Opera lives on in Belarus. Not the musical drama, but the world's fifth most popular web browser.
StatCounter, which uses data on browser usage across some 3 million websites, identifies Belarus as the only country in the world where Opera -- which elsewhere is something of a niche product -- commands the largest share of users.
Why is the former Soviet republic a shining ruby of web browsing rarity? Socialism!
First, some history. Opera is the second-oldest active browser in the world; when it was released by Norwegian techies in 1996, it filled a role the way that Firefox and Chrome would later. Offering new features the stodgy leaders didn't have and options that web geeks preferred, Opera was real competition for Microsoft's Internet Explorer juggernaut and the web-browser creators behind Netscape.
The browser wars were vicious and popular features were quickly commodified. The business became more about reach. Internet Explorer dominated computers running Windows, with which it was bundled, as Safari did for Apple users. Chrome has benefited from its integration with Google, as more and more people use the search giant's email, document-storage and other apps. Firefox, being open-source, built up a following of people who liked its independence and its vast array of community-built add-ons.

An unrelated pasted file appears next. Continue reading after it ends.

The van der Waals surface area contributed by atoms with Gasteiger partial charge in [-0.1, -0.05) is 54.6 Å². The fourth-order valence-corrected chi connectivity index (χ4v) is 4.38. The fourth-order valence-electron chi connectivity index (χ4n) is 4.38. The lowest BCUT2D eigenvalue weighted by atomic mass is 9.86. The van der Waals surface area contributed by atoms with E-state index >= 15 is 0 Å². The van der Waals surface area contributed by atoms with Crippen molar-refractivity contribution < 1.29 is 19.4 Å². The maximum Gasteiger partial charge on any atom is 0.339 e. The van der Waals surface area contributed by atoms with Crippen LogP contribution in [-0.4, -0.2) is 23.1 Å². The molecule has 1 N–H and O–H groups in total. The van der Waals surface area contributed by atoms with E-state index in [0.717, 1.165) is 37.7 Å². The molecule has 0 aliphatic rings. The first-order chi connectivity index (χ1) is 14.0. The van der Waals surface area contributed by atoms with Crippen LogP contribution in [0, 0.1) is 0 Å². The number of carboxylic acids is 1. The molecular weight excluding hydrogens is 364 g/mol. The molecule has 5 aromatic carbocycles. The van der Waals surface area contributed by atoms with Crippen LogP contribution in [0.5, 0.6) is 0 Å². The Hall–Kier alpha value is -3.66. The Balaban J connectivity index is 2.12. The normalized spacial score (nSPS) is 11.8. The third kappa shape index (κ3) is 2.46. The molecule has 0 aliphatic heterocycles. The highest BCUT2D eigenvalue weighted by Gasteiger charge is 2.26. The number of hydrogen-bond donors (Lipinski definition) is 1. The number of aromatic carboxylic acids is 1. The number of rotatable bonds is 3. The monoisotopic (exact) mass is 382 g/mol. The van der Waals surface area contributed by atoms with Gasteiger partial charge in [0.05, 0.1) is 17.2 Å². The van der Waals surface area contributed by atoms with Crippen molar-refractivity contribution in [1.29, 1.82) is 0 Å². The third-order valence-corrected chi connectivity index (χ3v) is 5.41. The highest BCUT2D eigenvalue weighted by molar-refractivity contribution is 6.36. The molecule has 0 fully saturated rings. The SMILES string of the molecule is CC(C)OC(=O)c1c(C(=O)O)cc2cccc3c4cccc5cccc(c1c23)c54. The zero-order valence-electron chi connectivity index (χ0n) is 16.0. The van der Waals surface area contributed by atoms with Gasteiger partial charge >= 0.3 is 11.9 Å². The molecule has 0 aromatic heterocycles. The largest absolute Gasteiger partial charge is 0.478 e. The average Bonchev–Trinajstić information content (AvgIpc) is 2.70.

By contrast, all the Norwegian company behind Opera can offer is the best feature set it can craft and the fastest browser it can make. But that turned out to be the best strategy in Belarus, which remains a largely socialist state with the infrastructure to match, including a state-run communications monopoly, Beltelcom. "One of the main reasons why Opera has a large market share in Belarus is because of the Internet infrastructure in the country; it was pretty bad a few years ago," Espen André Øverdahl, one of Opera's community managers wrote in an email, pointing to features that allow users to strip out images and other bandwidth-gobbling web extras.